Everything You Need to Know About ALS

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From Steven Hawking to Lou Gehrig & many other famous people who have been diagnosed with ALS. Here are some things you need to know about ALS – Amyotrophic lateral sclerosis.

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What Is It?
Amyotrophic lateral sclerosis, also known as ALS, motor neuron or Lou Gehrig’s. They handle communication from the brain to muscles that produce movements such as talking, chewing or walking. As ALS progresses, these neurons degenerate. In the final stages, the brain can no longer initiate and control voluntary movement. ALS is slightly more common in men than in women and it usually occurs in people that are between the ages of 40 and 70, with 55 being the average.
What Is It Caused By?
In the majority of ALS cases the cause isn’t known, but the main suspects are genetic and environmental factors. There are about 20 genes associated with the onset of familial ALS and, out of all of them, a defect of the C9orf72 gene has been identified in 40% of cases. A lot less is known about sporadic ALS, for which there have been numerous studies yielding various inconclusive culprits.
Number 3 Lou Gehrig
ALS is sometimes commonly referred to as Lou Gehrig’s, after the American baseball player that was diagnosed with it in 1939. Known as the ‘The Iron Horse’ for his batting average and longevity in the sport, Lou Gehrig led the New York Yankees to six World Series championships, between 1923 and 1939. Throughout his 17 seasons in Major League Baseball, Gehrig only played for the Yankees. His records for most career grand slams and for most consecutive games played went unbroken for many years. His game streak ended in May, 1939, when he made the surprising decision to take himself out of the lineup. His batting average had dropped and it was evident that his coordination as well as his ability to run the bases was off. He retired from professional baseball at 36, after he was diagnosed. Upon his retirement, he made one of the greatest speeches in sports history, known as the ‘Luckiest Man on the Face of the Earth’ speech at Yankee Stadium. After his retirement, Gehrig wrote ‘I intend to hold on as long as possible and if the inevitable comes, I will accept it philosophically and hope for the best.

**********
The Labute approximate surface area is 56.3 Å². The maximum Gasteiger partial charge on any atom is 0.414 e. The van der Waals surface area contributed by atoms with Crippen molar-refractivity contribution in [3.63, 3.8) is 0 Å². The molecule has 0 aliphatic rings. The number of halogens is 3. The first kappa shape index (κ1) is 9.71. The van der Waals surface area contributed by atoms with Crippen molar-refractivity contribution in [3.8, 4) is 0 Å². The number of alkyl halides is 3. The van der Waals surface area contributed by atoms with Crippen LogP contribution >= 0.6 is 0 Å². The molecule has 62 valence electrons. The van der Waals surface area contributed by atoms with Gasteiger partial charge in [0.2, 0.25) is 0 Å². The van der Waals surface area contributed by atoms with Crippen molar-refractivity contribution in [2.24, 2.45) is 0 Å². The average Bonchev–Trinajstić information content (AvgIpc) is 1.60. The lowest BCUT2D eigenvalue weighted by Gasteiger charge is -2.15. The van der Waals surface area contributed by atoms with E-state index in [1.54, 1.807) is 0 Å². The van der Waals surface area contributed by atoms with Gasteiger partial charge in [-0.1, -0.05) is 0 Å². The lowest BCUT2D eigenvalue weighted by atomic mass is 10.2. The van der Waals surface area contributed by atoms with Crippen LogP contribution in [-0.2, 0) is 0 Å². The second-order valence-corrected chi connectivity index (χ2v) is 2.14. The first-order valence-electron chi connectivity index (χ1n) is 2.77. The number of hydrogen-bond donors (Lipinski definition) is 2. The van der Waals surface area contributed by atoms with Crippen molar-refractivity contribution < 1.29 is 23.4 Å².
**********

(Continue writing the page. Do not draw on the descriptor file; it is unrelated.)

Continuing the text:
How?
Initial symptoms can include muscle twitches in the leg, arm, shoulder or tongue. Muscles may begin to develop cramps and become tight or stiff. Other symptoms involve difficulty chewing or swallowing as well as slurred and nasal speech. Initial signs can also occur in a leg, with the person tripping or stumbling more often when they are walking or running. Although progression varies in each case, the sufferer eventually won’t be able get out of bed on their own, stand, walk or use their hands and arms.
Number 2 Stephen Hillenburg
As a child in California, Stephen Hillenburg developed a fascination for the ocean and became interested in art. In 1984, he began his professional career as an instructor of marine biology at the Orange County Marine Institute. His passion for animation eventually led him to enroll in the California Institute of Arts. In 1994 he started to develop the concepts and characters for what would become the ‘SpongeBob SquarePants’ animated series. The cartoon was a worldwide phenomenon and earned Hillenburg two Emmy Awards and six Annie Awards. In addition to his work in animation, Hillenburg also made efforts to raise marine life awareness. In 2017, he disclosed in an interview with Variety magazine, that he’d been diagnosed with ALS. He stated that he would continue to work on the SpongeBob series for as long as possible.
How?
The Internet phenomenon known as the ALS Ice Bucket Challenge managed to raise awareness and $115 million for the ALS Association, with the aim of funding research.
Number 1 Stephen Hawking
British physicist, cosmologist and author Stephen William Hawking is remembered as one of the most brilliant scientific minds in history. He was diagnosed with ALS in 1963. At first he used crutches to get around but was eventually confined to a wheelchair, for the rest of his life. He was able to communicate by using an electronic speech-generating device operated by a single functioning muscle in his cheek. However, despite his physical limitations, Hawking’s mind gifted the world a plethora of scientific and mathematical theories. Between 1979 and 2009, he was the Professor of Mathematics at the prestigious University of Cambridge. He was the first to propose a theory of cosmology through the union of quantum mechanics and the general theory of relativity. He worked with Sir Roger Penrose on gravitational singularity theorems in the context of general relativity.

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